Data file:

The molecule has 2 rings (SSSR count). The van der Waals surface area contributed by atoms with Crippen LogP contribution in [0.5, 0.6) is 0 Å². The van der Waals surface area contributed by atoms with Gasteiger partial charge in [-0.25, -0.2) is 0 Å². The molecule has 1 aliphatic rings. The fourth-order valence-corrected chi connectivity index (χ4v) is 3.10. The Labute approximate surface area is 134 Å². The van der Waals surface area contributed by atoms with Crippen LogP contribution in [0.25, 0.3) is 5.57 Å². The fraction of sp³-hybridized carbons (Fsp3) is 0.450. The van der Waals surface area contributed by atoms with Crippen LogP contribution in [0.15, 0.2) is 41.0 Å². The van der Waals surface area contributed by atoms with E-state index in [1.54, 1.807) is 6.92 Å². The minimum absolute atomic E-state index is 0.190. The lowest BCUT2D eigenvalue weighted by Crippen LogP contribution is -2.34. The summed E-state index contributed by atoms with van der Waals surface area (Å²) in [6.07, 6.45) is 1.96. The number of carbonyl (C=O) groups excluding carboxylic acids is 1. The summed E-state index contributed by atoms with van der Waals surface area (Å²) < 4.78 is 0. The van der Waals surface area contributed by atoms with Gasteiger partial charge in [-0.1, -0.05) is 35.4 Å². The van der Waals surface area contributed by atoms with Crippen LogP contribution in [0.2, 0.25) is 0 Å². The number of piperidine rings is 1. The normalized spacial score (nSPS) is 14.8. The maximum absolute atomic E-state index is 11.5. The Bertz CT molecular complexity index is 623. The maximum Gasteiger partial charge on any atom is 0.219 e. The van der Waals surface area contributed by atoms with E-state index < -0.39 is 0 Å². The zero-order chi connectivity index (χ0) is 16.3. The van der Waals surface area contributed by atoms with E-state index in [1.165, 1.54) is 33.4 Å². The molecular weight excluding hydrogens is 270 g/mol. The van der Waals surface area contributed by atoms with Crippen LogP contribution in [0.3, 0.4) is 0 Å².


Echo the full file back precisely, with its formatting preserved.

The molecule has 2 rings (SSSR count). The van der Waals surface area contributed by atoms with Crippen LogP contribution in [0.5, 0.6) is 0 Å². The van der Waals surface area contributed by atoms with Gasteiger partial charge in [-0.25, -0.2) is 0 Å². The molecule has 1 aliphatic rings. The fourth-order valence-corrected chi connectivity index (χ4v) is 3.10. The Labute approximate surface area is 134 Å². The van der Waals surface area contributed by atoms with Crippen LogP contribution in [0.25, 0.3) is 5.57 Å². The fraction of sp³-hybridized carbons (Fsp3) is 0.450. The van der Waals surface area contributed by atoms with Crippen LogP contribution in [0.15, 0.2) is 41.0 Å². The van der Waals surface area contributed by atoms with E-state index in [1.54, 1.807) is 6.92 Å². The minimum absolute atomic E-state index is 0.190. The lowest BCUT2D eigenvalue weighted by Crippen LogP contribution is -2.34. The summed E-state index contributed by atoms with van der Waals surface area (Å²) in [6.07, 6.45) is 1.96. The number of carbonyl (C=O) groups excluding carboxylic acids is 1. The summed E-state index contributed by atoms with van der Waals surface area (Å²) < 4.78 is 0. The van der Waals surface area contributed by atoms with Gasteiger partial charge in [-0.1, -0.05) is 35.4 Å². The van der Waals surface area contributed by atoms with Crippen LogP contribution in [0.2, 0.25) is 0 Å². The number of piperidine rings is 1. The normalized spacial score (nSPS) is 14.8. The maximum absolute atomic E-state index is 11.5. The Bertz CT molecular complexity index is 623. The maximum Gasteiger partial charge on any atom is 0.219 e. The van der Waals surface area contributed by atoms with E-state index < -0.39 is 0 Å². The zero-order chi connectivity index (χ0) is 16.3. The van der Waals surface area contributed by atoms with E-state index in [1.165, 1.54) is 33.4 Å². The molecular weight excluding hydrogens is 270 g/mol. The van der Waals surface area contributed by atoms with Crippen LogP contribution in [0.3, 0.4) is 0 Å².